Poison dart frogs, like many other species native to the rainforests of South America, are in population decline. Some species are endangered or critically endangered due to habitat loss, climate change, and fungal disease. Because of the number of species as well as their remote location, it is not possible to get accurate measurements of population data.

Poison Dart Frogs In the Zoo

Poison dart frog with tadpole on back, Andonobates bombetes

Many zoos have exhibits where you can safely encounter poison dart frogs.

©Dirk Ercken/Shutterstock.com

These frogs are a common attraction in zoos and aquariums everywhere. The San Diego Zoo and the Smithsonian both have captive poison dart frogs, as well as Reid Park Zoo and the Seneca Park Zoo.

In zoos, these frogs are fed insects that do not cause them to develop toxins in their skin. They are fed insects like these because they frequently need to be handled by zookeepers and vets while in captivity.

Types of Poison Dart Frog

There are over 300 different species of poison dart frogs, you can find a comprehensive list of every kind below:

Montane Rocket FrogAllobates alessandroi
Spotted Nurse FrogAllobates algorei
(No common name)Allobates amissibilis 
(No common name)Allobates bacurau
Coastal Rocket FrogAllobates bromelicola
Chupada Rocket FrogAllobates brunneus
(No common name)Allobates caeruleodactylus
(No common name)Allobates caribe
(No common name)Allobates cepedai
Martinique Volcano FrogAllobates chalcopis
(No common name)Allobates conspicuous 
(No common name)Allobates crombiei
Brilliant-thighed Poison FrogAllobates femoralis
Yellow-bellied Stream FrogAllobates flaviventris
Rana Saltarina de MeraAllobates fratisenescus 
(No common name)Allobates fuscellus
(No common name)Allobates gasconi
Goias Rocket FrogAllobates goianus
Black-flanked Poison FrogAllobates granti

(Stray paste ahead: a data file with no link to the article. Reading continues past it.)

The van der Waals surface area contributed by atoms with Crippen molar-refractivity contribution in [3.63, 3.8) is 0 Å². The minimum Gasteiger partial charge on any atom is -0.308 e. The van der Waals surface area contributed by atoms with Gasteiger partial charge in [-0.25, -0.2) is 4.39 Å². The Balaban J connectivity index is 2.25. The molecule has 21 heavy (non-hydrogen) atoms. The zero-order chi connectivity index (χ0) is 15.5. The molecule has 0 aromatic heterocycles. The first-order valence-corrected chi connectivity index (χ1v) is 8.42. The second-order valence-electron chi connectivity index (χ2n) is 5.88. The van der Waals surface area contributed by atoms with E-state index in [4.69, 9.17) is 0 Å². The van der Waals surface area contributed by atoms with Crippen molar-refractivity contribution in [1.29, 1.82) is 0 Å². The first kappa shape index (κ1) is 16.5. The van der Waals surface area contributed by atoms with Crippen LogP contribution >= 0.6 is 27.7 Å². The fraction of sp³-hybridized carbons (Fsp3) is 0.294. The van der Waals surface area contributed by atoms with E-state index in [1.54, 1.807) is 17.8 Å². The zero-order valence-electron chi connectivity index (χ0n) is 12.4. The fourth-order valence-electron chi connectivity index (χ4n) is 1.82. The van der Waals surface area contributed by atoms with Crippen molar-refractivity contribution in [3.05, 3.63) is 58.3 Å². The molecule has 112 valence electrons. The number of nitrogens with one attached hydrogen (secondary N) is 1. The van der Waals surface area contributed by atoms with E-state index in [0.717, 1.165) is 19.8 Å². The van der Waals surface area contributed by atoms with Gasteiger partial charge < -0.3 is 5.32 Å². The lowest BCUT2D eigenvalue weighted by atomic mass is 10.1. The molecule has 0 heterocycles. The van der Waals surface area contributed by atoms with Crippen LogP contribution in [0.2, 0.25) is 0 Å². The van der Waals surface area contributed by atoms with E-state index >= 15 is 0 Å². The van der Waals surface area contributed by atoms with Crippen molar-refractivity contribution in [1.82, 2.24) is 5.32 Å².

(No common name)Allobates grillicantus
(No common name)Allobates grillisimilis
(No common name)Allobates hodli
Bocono Rocket FrogAllobates humilis
Nurse Frog Of The Serranía De PerijáAllobates ignotus
Rana Saltarina de Santa CeciliaAllobates insperatus
Juami River Rocket FrogAllobates juami
(No common name)Allobates juanii
(No common name)Allobates kamilae
Kingsbury’s Rocket FrogAllobates kingsburyi 
(No common name)Allobates magnussoni
Mount Turumiquire Rocket FrogAllobates mandelorum 
Dull Rocket FrogAllobates marchesianus
(No common name)Allobates masniger
Mcdiarmid’s Rocket FrogAllobates mcdiarmidi 
(No common name)Allobates melanolaemus
Myers’ Poison FrogAllobates myersi
(No common name)Allobates nidicola
(No common name)Allobates niputidea
(No common name)Allobates nunciatus
Rio Rocket FrogAllobates olfersioides
(No common name)Allobates ornatus
(No common name)Allobates pacaas
(No common name)Allobates paleci 
Amazonian Nurse FrogAllobates paleovarzensis
(No common name)Allobates picachos
(No common name)Allobates pittieri
Llanos Rocket FrogAllobates ranoides
San Martin Rocket FrogAllobates sanmartini 
(No common name)Allobates sieggreenae
(No common name)Allobates subfolionidificans
(No common name)Allobates sumtuosus 
Striped Rocket FrogAllobates talamancae 
(No common name)Allobates tapajos
(No common name)Allobates tinae
Three-striped Rocket FrogAllobates trilineatus
(No common name)Allobates undulatus 
(No common name)Allobates vanzolinius
Fast Singer FrogAllobates velocicantus
Colostethus WayuuAllobates wayuu
Zaparo’s Poison FrogAllobates zaparo
(No common name)Anomaloglossus apiau
(No common name)Anomaloglossus ayarzaguenai
(No common name)Anomaloglossus baeobatrachus
Beebe’s Rocket FrogAnomaloglossus beebei
(No common name)Anomaloglossus blanci
(No common name)Anomaloglossus breweri
Degranville’s Rocket FrogAnomaloglossus degranvillei 
(No common name)Anomaloglossus dewynteri
(No common name)Anomaloglossus guanayensis
Kaie Rock FrogAnomaloglossus kaiei 
Leopard Rocket FrogAnomaloglossus leopardus
(No common name)Anomaloglossus meansi
(No common name)Anomaloglossus mitaraka
Sarisariñama Rocket FrogAnomaloglossus moffetti 
(No common name)Anomaloglossus murisipanensis
(No common name)Anomaloglossus parimae
(No common name)Anomaloglossus parkerae
(No common name)Anomaloglossus praderioi
Roraima Rocket FrogAnomaloglossus roraima
Chimantá Poison FrogAnomaloglossus rufulus 
(No common name)Anomaloglossus saramaka
Shreve’s Rocket FrogAnomaloglossus shrevei 
Stephen’s Rocket FrogAnomaloglossus stepheni
Suriname Rock FrogAnomaloglossus surinamensis
(No common name)Anomaloglossus tamacuarensis
(No common name)Anomaloglossus tepequem
(No common name)Anomaloglossus tepuyensis
(No common name)Anomaloglossus triunfo 
(No common name)Anomaloglossus vacheri
(No common name)Anomaloglossus verbeeksnyderorum
(No common name)Anomaloglossus wothuja
Whitebelly Rocket FrogAromobates alboguttatus
(No common name)Aromobates cannatellai
Sierra Nevada Rocket FrogAromobates capurinensis
Durant’s Rocket FrogAromobates duranti 
(No common name)Aromobates ericksonae